A side effect of the adsorption of phosphate onto aragonite may well be the reported impact of phosphate on the calcification of corals.  The presence of phosphate may inhibit the formation of calcium carbonate crystals via surface adsorption, and this effect may very well be the factor that inhibits calcification of corals at high phosphate levels.

Many reef keepers accept the concept that limewater addition reduces phosphate levels.  This may be true, but the mechanism remains to be demonstrated.  Craig Bingman has done a variety of experiments related to this hypothesis, and published them in Aquarium Frontiers.  While many may not care what the mechanism is, knowing it would help to understand the limits to this method, and how it might best be employed.

Habib Sekha (the owner of Salifert) has pointed out that limewater additions may lead to substantial precipitation of calcium carbonate in reef tanks.  This idea makes perfect sense.  After all, it is certainly not the case that large numbers of reef tanks will exactly balance calcification needs by replacing all evaporated water with saturated limewater.  And yet, many find that calcium and alkalinity levels are stable over long periods with just that scenario.  The only way that can be true is if such additions typically dump excess calcium and alkalinity into the tank that is subsequently removed by precipitation of calcium carbonate (such as on heaters).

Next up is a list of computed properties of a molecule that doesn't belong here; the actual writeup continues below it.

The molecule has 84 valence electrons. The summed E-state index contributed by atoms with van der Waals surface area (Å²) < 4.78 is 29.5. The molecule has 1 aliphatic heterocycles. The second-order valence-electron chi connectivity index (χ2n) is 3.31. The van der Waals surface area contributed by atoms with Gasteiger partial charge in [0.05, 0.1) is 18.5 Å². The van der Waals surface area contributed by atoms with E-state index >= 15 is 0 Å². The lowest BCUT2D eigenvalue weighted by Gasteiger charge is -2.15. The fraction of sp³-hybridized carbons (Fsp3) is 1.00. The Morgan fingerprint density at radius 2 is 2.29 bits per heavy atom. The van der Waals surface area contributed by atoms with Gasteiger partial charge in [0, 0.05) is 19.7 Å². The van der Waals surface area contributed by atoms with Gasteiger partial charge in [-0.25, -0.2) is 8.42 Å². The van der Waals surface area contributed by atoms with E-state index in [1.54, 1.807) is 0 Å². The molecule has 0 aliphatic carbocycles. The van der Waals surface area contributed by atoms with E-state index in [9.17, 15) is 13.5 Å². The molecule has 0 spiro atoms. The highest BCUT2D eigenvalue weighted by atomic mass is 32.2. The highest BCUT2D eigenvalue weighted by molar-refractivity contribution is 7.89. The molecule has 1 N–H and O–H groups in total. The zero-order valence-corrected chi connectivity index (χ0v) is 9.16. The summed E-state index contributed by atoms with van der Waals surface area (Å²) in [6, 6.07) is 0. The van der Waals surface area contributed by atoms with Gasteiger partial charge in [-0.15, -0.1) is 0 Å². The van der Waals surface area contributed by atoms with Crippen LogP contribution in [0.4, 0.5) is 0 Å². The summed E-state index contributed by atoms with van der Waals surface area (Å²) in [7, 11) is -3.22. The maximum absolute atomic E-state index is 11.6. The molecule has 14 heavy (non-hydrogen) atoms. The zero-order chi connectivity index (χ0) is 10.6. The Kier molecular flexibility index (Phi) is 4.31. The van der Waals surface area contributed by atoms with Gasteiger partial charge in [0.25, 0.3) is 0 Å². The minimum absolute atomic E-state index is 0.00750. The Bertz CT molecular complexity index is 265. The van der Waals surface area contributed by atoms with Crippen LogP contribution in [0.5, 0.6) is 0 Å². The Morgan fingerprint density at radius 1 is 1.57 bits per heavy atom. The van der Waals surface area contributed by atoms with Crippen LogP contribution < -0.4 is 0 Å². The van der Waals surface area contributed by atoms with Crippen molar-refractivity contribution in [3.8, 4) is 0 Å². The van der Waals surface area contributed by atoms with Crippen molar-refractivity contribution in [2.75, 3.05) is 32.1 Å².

It is this ongoing precipitation of calcium carbonate, then, that may reduce the phosphate levels: phosphate binds to these growing surfaces, and becomes part of the solid precipitate.  If true, this mechanism may be attained with other high pH additive systems (like some of the two-part additives such as the original B-ionic) if enough is added.  However, it will not be as readily attained with low pH systems, such as calcium carbonate/carbon dioxide reactors because the low pH inhibits the precipitation of excess calcium and alkalinity.

Uptake of Phosphate by Organisms

How organisms obtain phosphate is, in nearly all cases, poorly understood.  Even the absorption mechanisms used by humans are still the subject of intense research (one of my research areas involves drugs to modify this absorption, such as Renagel).  It’s not surprising then that phosphate absorption mechanisms in coral reef creatures would also be poorly understood.


A handful of Chaetomorpha sp. macroalgae being harvested from the authors refugium.

One frequently hears that limiting phosphate will limit algae growth in reef tanks.  That is almost certainly true, but some species of microalgae thrive more readily under phosphate limitation than others (click here for phosphate limitation studies).  Some species of microalgae can, in fact, significantly regulate their inorganic phosphate transport capabilities to deal with variable phosphate levels (click here for Upregulation of Phosphate Transport).